Mills, Patrick Cargill (excuse me while I draw some breath...),
David Lodge. Joan Hickson, Esma Cannon, Sydney Tafler and the
brilliant Jerry Desmonde.
of course, there was Stanley (above right) playing a fairly
fulcral part as the landlord of the building that houses
'Helping Hands' and a character described in Robert Ross's
On Companion as 'the linking force' for the film.
have thought that Stanley's particular skill would have sat
nicely as a regular gag in amongst the Carry On crew but this is
his only outing in the long-running franchise. When I asked him
why he didn't do any more, he said he felt that the team was
fairly tight knit and came across as a bit of a closed shop - a
feeling, he said, that the late Bill Owen shared at the time as
at the film again, Stan's bits with James and Williams are much better
played and much more fluid than the pieces shot with just him
straight to camera, which are a bit edgy and unsure at times and
you get the feeling that there must have been some better takes
somewhere on the cutting room floor. In
any case, there are some great reaction lines from Sid and
(to Sid, as Stan storms out after his first meeting): "Was
that a job? What did he want?"
"A new set o' teeth, by the sound of it!"
Stan's third failed attempt to tell Sid that the lease was up
and he was selling the building, Williams, the HH polyglot,
steps into translate:
(hearing Stan for the first time): "I understand! He 'Gobbledygooks'!"
"I don't care what he eats!"
gives Williams the opportunity to slip in a few bits of his own
version of Unwinese and also sets the film up for its ensemble
finale - the agency can earn themselves a 99-year lease if they
do up a derelict property that Stan's just bought. Needless to
say it all goes terribly wrong but hey, luckily Stan did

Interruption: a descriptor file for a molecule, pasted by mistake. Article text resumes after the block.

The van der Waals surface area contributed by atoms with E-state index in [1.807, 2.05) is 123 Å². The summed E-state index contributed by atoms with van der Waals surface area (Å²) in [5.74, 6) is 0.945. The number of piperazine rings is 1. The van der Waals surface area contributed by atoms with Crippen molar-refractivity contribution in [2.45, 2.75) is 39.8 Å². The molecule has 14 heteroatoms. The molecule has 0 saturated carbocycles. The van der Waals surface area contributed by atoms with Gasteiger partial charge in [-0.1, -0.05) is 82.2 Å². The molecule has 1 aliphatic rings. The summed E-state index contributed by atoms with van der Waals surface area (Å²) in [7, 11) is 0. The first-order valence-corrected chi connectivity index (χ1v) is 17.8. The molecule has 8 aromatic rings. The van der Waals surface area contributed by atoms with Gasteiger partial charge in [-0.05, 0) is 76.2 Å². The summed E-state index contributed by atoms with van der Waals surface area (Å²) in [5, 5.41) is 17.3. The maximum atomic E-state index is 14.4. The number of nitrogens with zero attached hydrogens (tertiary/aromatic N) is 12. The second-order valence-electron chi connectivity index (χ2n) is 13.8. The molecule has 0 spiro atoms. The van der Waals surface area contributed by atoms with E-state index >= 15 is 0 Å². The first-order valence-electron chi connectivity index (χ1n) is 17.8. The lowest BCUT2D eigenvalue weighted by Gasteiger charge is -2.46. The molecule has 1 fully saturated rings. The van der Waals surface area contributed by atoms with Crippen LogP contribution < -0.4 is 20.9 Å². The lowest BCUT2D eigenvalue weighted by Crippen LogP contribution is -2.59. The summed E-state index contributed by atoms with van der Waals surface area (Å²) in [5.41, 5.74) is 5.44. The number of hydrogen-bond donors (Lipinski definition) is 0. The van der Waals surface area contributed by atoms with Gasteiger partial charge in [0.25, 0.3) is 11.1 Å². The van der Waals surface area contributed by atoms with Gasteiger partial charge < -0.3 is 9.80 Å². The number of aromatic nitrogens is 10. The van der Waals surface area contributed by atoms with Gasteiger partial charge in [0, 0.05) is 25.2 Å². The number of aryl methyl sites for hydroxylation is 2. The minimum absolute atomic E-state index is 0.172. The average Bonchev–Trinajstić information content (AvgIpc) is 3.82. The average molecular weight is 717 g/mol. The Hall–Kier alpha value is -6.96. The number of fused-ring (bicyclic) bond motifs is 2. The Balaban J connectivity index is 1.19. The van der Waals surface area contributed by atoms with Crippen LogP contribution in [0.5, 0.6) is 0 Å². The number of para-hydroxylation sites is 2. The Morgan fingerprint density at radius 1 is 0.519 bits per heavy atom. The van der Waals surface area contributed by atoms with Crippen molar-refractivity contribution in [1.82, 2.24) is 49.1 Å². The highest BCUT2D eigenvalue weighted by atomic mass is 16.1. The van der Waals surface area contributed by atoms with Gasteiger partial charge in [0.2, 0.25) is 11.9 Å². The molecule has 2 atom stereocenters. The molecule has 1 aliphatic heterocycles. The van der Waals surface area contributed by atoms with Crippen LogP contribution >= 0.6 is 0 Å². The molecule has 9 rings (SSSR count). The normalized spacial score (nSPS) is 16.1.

want it demolished anyway!
of the Dog (director:
Terry Bishop, 1961)
Hmmm, Don't know
an awful lot about this one, apart from it being a story about a
beardy commissionaire who causes a strike at a razor
manufacturing company. Somewhere in this unlikely plot, Stanley
plays a vicar.
involved include Barbara Windsor and John Le Mesurier and the
film was directed by Terry Bishop, who also directed the
'William Tell' and 'Danger Man' UK TV series.
For Time (director:
Robert Asher, 1966)
The genius that
is Norman Wisdom plays an incompetent reporter - whose
grandfather just happened to have been Prime Minister - covering
the parochial goings on in the fictional seaside town of
One of his first
jobs is to cover a local council meeting but unfortunately he
comes across Stanley as Town Clerk Mr Nottage and his attempts
at accurate note taking are completely buggered.
appears in a second scene (above) attempting to deliver a
welcoming address at the opening of a new housing estate, while
Wisdom goes about unintentionally demolishing virtually
everything around him.
While not quite
reaching the comic zenith of Wisdom's earlier films, it's still
a good old laugh and his stunned reactions to Unwinese are
Chitty Bang Bang (director:
Ken Hughes, 1968)
This is probably the most high profile film
Stanley ever made. As such, he had quite a few interesting
things to say about it so I've given it its own page